Avocados are versatile fruits that are delicious in salads, sandwiches, tacos, or transformed in guacamole. But avocados are tricky things. They make you wait until they decide to ripen, then quickly speed past the sweet spot into mushy, sad goo. They're also not cheap. So when the avocados are in, you really want to squeeze the most value out of them by storing them right.
How to Choose Avocados
Like most fruits, avocados do not ripen until picked, so fresh ones will be as hard as rocks. Look for an even, unblemished texture–uniformly hard or soft over its entire surface–and those that feel heavy for their size. Avoid any with bruises or soft spots, and those with a hollow between the flesh and skin. Shake the avocado to test; if the pit is loose, move on to the next one.
The flesh of ripe fruits will yield when pressed gently. However, ripe fruits bruise easily with excessive handling in the markets, so it is best to ripen your own at home. This means planning ahead and buying them two to five days in advance to ensure they ripen properly.
How to Store Avocados
Do not refrigerate your avocados, at least not initially. If they are fridged too early, they won't ripen completely. Once picked from the tree, avocados, much like bananas, produce ethylene, which triggers the ripening process. A cool, dark place is best for storage, with an ideal temperature of 68 F.
Fresh-picked avocados should ripen under these conditions within a few days. When ripe, the avocado should yield gently to pressure when you squeeze it but not be squishy.
If you want to accelerate the ripening process, place the avocados in a paper bag. This concentrates the ethylene gas. If you add other fruits such as bananas and apples, they will all ripen more quickly together. Be sure to keep an eye on your avocados if you use this method; they will ripen before you know it.
When to Refrigerate Avocados
Once ripe, uncut avocados can be stored in the refrigerator, unpeeled, for up to one or two weeks. Simply stash in your crisper drawer. The flesh of the avocado quickly begins to darken when exposed to the air, so it is important to work quickly with the meat once the avocado is cut. The addition of an acid (lemon is usually the acid of choice) retards the darkening process.
Cut avocados should be refrigerated. Just like apples, cut avocados oxidize quickly and turn brown. While this does not make them inedible, it is aesthetically unpleasant. To save a cut avocado, brush the exposed flesh with lemon juice, cover tightly with cling wrap, and refrigerate. The acidity of the lemon juice helps stop oxidation, as does limiting the amount of oxygen that comes into contact with the flesh of the fruit. Alternatively, you can use a store-bought avocado keeper. Regardless, use cut avocados as soon as possible.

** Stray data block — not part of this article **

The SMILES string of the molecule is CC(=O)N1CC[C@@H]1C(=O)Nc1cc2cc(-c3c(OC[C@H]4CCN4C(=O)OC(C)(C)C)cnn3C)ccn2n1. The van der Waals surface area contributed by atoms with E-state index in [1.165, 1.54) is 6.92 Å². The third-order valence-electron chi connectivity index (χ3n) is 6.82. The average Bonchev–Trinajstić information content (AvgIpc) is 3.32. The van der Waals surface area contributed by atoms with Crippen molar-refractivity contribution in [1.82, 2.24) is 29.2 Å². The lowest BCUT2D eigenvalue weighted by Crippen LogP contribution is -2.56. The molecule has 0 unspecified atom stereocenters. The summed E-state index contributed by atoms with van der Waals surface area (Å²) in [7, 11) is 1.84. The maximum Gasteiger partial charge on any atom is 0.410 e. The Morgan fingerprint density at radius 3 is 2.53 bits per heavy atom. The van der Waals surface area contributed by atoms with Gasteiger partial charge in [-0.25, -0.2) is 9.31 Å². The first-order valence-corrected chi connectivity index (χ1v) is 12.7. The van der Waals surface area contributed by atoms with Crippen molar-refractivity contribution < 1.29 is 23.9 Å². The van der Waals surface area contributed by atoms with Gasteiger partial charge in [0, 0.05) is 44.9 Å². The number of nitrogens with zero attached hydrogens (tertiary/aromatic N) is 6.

Sometimes you end up with too many deliciously ripe avocados and you'd like to preserve them for a later date. For long-term storage, freezing is the only effective method.
The National Center for Home Food Preservation (NCHFP) recommends mashing ripe avocados into a puree prior to freezing because whole or sliced avocados do not freeze well. Add a tablespoon of lemon juice to every two avocados to preserve the color. Place in a plastic, zip-top bag and remove all of the air before sealing and freezing for up to three months. Defrost before using and use immediately to make guacamole or another dip, smoothie, avocado-based dressing, or simply use as a spread.
Another method of preserving avocados is to turn them into pickles. Pickling is best for avocados that are just barely ripe and still firm. They will keep in the fridge for a week.
To make avocado pickles, heat a mixture of one part water to one part vinegar along with salt, sugar, and whole spices like peppercorns or coriander. Bring to a boil, dissolve the salt and sugar, and let cool. Halve and slice the firm-ripe avocados, removing the peel and pit. Add to a jar and top with the vinegar mixture. Chill for at least a couple of hours before enjoying, but a day or more is better.
The color will fade over time. Make sure any avocado pickles stay submerged in the brine. Pickled avocados, unlike other fruits and vegetables, are not recommended for hot water or pressure canning.
National Center for Home Food Preservation. Freezing avocados.